Young people, drugs and inequality: social and cultural perspectives.
|Course code SWRK6700||Units 10||Level 6000||Faculty of Education and ArtsSchool of Humanities and Social Science|
This course will examine current theory and practice knowledge in working with disadvantaged children and young people around substance use and abuse, within broader political, economic, social and historical contexts. Skills in working with children and young people will be developed through case studies and review of current effective national and international practice relating to issues encountered in students' own professional experience. Consideration will be given to a wide range of types of programmes for children and young people affected by substance abuse and how social and cultural research and knowledge can inform decision making and effective practice. The potential and limitations of current national and international policies on drug use will be addressed.
Not available in 2015
|Objectives||1. Describe the social and psychological theories relevant to substance use and abuse and its association with inequality and marginalisation.|
2. Discuss and evaluate theories of social inequality, the concepts of 'youth cultures' and 'drug using subcultures' and ideas of surveillance and normalisation in reference to drug use and abuse.
3. Discuss and evaluate Australian and international health and policing policies and initiatives on substance use and abuse, including their impact on young and disadvantaged people.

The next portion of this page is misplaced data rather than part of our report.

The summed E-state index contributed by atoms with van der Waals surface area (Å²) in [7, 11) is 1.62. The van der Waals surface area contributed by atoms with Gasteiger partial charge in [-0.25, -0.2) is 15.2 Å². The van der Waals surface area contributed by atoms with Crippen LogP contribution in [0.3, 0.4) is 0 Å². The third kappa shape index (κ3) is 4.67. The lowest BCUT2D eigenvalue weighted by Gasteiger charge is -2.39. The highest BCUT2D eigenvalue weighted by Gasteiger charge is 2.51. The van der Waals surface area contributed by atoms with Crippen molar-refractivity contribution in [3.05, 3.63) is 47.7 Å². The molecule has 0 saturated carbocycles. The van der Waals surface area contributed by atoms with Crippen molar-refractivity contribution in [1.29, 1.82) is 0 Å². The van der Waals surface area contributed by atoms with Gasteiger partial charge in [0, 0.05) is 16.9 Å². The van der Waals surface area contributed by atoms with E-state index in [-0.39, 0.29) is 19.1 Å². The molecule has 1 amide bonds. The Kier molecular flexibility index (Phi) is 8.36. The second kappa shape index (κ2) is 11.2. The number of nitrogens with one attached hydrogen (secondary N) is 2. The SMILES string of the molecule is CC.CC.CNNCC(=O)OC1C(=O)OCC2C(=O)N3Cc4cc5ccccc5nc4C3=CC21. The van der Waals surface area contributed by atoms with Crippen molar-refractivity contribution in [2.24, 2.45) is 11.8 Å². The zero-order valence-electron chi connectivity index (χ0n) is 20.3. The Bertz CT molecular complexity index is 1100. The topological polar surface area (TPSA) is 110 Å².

4. Demonstrate an enhanced capacity to understand and document clear ethical decision-making processes.
5. Display the capacity to integrate theory, research and practice in working with young people.
6. Demonstrate the knowledge and skills needed to facilitate strong professional networks with colleagues in the human services practice field in the pursuit of professional and academic excellence.
|Content||1. The social location of drug use and abuse.|
2. Inequality, social class and marginalisation.
3. Social class and socio-economic status.
4. The 'underclass' hypothesis.
5. Surveillance and normalisation.
6. Labelling, deviance and stigma.
7. Social policy and substance abuse in Australia.
8. International perspectives on drug policy.
9. Laws related to alcohol and other drugs.
10.Debates round harm minimisation policies.
11.Evidence-based and international best practice.
|Replacing Course(s)||Not applicable.|
|Assumed Knowledge||Relevant undergraduate degree.|
|Modes of Delivery||Distance Learning : IT Based|
Distance Learning : Paper Based
|Teaching Methods||Email Discussion Group|
Experience Based Learning
Self Directed Learning
|Contact Hours||Self Directed Learning: for 2 hour(s) per Week for Full Term|